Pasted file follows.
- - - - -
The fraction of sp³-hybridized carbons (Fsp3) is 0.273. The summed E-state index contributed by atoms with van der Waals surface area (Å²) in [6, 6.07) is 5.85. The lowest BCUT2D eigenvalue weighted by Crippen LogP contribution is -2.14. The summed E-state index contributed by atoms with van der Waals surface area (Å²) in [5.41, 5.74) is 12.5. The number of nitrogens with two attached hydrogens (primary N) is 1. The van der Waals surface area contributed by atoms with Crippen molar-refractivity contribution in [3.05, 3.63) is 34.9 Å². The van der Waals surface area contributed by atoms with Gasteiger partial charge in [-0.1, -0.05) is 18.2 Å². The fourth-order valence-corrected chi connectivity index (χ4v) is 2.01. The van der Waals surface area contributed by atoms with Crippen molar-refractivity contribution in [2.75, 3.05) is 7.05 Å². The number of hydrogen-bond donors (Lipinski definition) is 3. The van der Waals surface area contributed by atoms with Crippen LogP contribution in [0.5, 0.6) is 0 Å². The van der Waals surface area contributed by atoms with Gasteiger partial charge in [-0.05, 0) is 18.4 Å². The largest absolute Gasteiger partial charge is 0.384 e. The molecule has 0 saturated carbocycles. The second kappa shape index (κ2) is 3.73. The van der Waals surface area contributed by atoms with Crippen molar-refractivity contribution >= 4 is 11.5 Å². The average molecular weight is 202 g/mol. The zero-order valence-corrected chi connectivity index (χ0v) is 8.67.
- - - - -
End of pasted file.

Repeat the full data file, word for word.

The fraction of sp³-hybridized carbons (Fsp3) is 0.273. The summed E-state index contributed by atoms with van der Waals surface area (Å²) in [6, 6.07) is 5.85. The lowest BCUT2D eigenvalue weighted by Crippen LogP contribution is -2.14. The summed E-state index contributed by atoms with van der Waals surface area (Å²) in [5.41, 5.74) is 12.5. The number of nitrogens with two attached hydrogens (primary N) is 1. The van der Waals surface area contributed by atoms with Crippen molar-refractivity contribution in [3.05, 3.63) is 34.9 Å². The van der Waals surface area contributed by atoms with Gasteiger partial charge in [-0.1, -0.05) is 18.2 Å². The fourth-order valence-corrected chi connectivity index (χ4v) is 2.01. The van der Waals surface area contributed by atoms with Crippen molar-refractivity contribution in [2.75, 3.05) is 7.05 Å². The number of hydrogen-bond donors (Lipinski definition) is 3. The van der Waals surface area contributed by atoms with Crippen LogP contribution in [0.5, 0.6) is 0 Å². The van der Waals surface area contributed by atoms with Gasteiger partial charge in [-0.05, 0) is 18.4 Å². The largest absolute Gasteiger partial charge is 0.384 e. The molecule has 0 saturated carbocycles. The second kappa shape index (κ2) is 3.73. The van der Waals surface area contributed by atoms with Crippen molar-refractivity contribution >= 4 is 11.5 Å². The average molecular weight is 202 g/mol. The zero-order valence-corrected chi connectivity index (χ0v) is 8.67.